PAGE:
Next time you watch a soccer game at the Florence stadium, make sure to pop by one Badiani, one of the city’s historic gelateria. Now run by the Pomposi family, you’ll find this elegant, wood-lined space home for gelato but also fresh pastries and elaborate cakes, all of which are fiercely beloved by those residing in the area. Go for the signature “Buontalenti” trademark flavour, a cream concoction whose recipe is a closely-guarded secret.

Gelateria De’ Medici
Photograph: Courtesy Tripadvisor/Linda C

7. Gelateria De’ Medici

With two locations in residential areas of the city – Statuto (now easily reachable by tram) and Piazza Beccaria – the old-school Gelateria De’ Medici is where many locals come for a sweet treat after lunch or dinner and often after-school runs. Although the staff respects tradition, it doesn’t shy away from more interesting combinations like gorgonzola and pear. Also, ask about the elaborate cakes that can be personalized for any celebration. 

Gelato has always been a family affair for Antonio, the passionate owner of La Sorbettiera in Piazza Tasso, a quiet square in the beloved San Frediano neighbourhood that mostly attracts locals, a meaningful choice for the owner. He started apprenticing in a gelato shop owned by his brother and sister-in-law at the age of 16 in Germany before continuing the sweet journey in Florence with his wife, Elisa. Their tiny outpost nestled in the square is an accumulation of their curious and worldly passion, constant research into new flavours and combinations in 16 daily fresh offerings, all the while adhering to using the best raw materials money can buy. You’ll find a delicious blend of classic favourites such as Bronte pistachio, Antonio’s mouth-watering signature salted caramel and a rich “Catrame” 75% chocolate, also available in sorbet form. Also, expect concoctions inspired by the couple’s two children and more exotic combinations: think turmeric and almond, gorgonzola and pine nuts.

Gelateria Caminia
Photograph: Courtesy Yelp/Alba Arya P.

9. Gelateria Caminia

A stone’s throw from the Gavinana area is the lovely old-school Gelateria Caminia, a family-owned business serving locals in the area since 1987 and purposely outside of the historical ring of the centre. The shop has been taken over by passionate young daughter Lavinia, who first started serving scoops aged 16. She’s dedicated to keeping quality ingredients and natural flavours front and centre, and you’ll find more than 30 varieties plus ice cream cakes made and the iconic crema caminia, a blend of cream, egg, sugar and milk, the most requested flavour.

Il Procopio
Photograph: Courtesy Tripadvisor/wextravelgal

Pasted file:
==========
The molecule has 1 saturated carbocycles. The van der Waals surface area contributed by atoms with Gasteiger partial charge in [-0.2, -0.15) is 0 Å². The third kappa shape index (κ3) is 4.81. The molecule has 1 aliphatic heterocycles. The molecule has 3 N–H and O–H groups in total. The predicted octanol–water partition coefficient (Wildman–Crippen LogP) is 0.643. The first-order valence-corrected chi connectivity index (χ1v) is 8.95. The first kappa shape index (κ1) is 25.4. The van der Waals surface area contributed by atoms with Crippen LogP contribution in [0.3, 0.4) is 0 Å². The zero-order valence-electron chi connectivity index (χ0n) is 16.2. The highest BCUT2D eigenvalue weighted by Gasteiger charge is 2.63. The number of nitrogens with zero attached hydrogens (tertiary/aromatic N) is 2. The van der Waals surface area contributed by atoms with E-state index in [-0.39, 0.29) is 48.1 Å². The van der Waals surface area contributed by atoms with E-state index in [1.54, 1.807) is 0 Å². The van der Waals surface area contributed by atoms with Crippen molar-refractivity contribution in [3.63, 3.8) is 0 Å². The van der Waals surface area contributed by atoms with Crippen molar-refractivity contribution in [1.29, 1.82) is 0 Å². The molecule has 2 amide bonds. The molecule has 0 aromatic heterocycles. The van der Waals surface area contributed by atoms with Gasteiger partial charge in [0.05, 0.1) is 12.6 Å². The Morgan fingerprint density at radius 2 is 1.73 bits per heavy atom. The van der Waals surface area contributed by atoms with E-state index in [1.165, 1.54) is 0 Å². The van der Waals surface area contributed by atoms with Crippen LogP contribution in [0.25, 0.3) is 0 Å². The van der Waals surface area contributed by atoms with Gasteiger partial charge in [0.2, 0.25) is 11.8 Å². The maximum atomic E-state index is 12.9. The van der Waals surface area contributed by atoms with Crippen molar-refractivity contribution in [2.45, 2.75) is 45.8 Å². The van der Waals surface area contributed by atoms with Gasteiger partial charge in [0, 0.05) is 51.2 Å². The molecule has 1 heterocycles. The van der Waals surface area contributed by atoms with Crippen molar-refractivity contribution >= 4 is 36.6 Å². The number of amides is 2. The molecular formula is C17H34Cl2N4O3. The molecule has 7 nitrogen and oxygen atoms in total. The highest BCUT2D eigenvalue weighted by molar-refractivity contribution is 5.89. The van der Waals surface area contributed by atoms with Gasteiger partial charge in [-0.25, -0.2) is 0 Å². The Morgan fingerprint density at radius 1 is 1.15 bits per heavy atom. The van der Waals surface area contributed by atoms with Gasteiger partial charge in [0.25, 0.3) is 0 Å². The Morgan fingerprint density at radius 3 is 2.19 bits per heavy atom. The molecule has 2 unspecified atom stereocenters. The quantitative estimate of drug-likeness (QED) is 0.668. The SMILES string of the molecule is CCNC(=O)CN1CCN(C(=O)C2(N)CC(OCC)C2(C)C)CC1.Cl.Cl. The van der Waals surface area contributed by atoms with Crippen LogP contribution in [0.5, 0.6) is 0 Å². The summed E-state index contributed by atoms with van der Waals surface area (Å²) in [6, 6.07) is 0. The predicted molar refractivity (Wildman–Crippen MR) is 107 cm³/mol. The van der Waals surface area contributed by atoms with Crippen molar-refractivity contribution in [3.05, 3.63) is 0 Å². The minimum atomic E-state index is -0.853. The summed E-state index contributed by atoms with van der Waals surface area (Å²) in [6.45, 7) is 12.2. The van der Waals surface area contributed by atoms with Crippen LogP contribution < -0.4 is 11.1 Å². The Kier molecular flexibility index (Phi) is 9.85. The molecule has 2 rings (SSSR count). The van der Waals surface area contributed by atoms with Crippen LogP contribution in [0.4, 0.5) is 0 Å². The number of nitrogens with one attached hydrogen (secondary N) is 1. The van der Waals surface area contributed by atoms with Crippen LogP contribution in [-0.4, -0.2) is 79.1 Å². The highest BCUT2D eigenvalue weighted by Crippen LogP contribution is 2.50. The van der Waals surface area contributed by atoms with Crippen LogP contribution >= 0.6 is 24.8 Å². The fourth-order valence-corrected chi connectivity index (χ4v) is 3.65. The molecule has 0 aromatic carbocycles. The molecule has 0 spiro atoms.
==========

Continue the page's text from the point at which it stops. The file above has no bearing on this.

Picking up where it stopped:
10. Il Procopio

Towards Sant’Ambrogio and just off Piazza Ciompi, Procopio is a friendly, shining star for those who are craving creamier flavours, especially the signature “follia del Propocopio.” You’ll also want to indulge in great takes of the classics, think lemon, pistachio and cremino with optional toppings and an excellent selection of seasonal granite (we always go for the watermelon), plus options for frappe drinks.

Cantina del Gelato
Photograph: Courtesy Tripadvisor/Nuno1212

11. Cantina del Gelato

Loosely translated as “the cellar of gelato,” we say skip the overpriced, mass-produced gelato on Ponte Vecchio and head over to this small shop close to the Arno serving natural, artisan-made ice cream in a lovely, fresh space. There’s always something new and exotic to try among the more typical flavours of Tahiti vanilla, pistachio, coffee and dark chocolate: go for the vin santo and cantuccini (a cool take on Tuscany’s sweet dessert wine served with almond cookies). We also love all of the delicious fruit flavours (ask for Acai berry if it’s on offer and tumeric with fig) that can also be made into smoothies.

Photograph: Nedo Baglioni

12. Vivoli

Undoubtedly one of the most historic and well-known gelaterias in the city, have you even visited Florence if you didn't go to Vivoli? The venue’s origins date back to 1926, making it a survivor of the war and the great Arno flood of 1966. The neon sign and old-school interiors (where, yes, there are seats) are still mainstays, as is the dedication to making the gelato daily, along with a selection of fresh pastries and semifreddo desserts. It tends to get crowded, and is a little pricier than you might expect, but for those who appreciate historic consistency, this place still churns out great treats. We love the amarena, lime and mint, saffron and the very Florentine zabaione (similar to eggnog).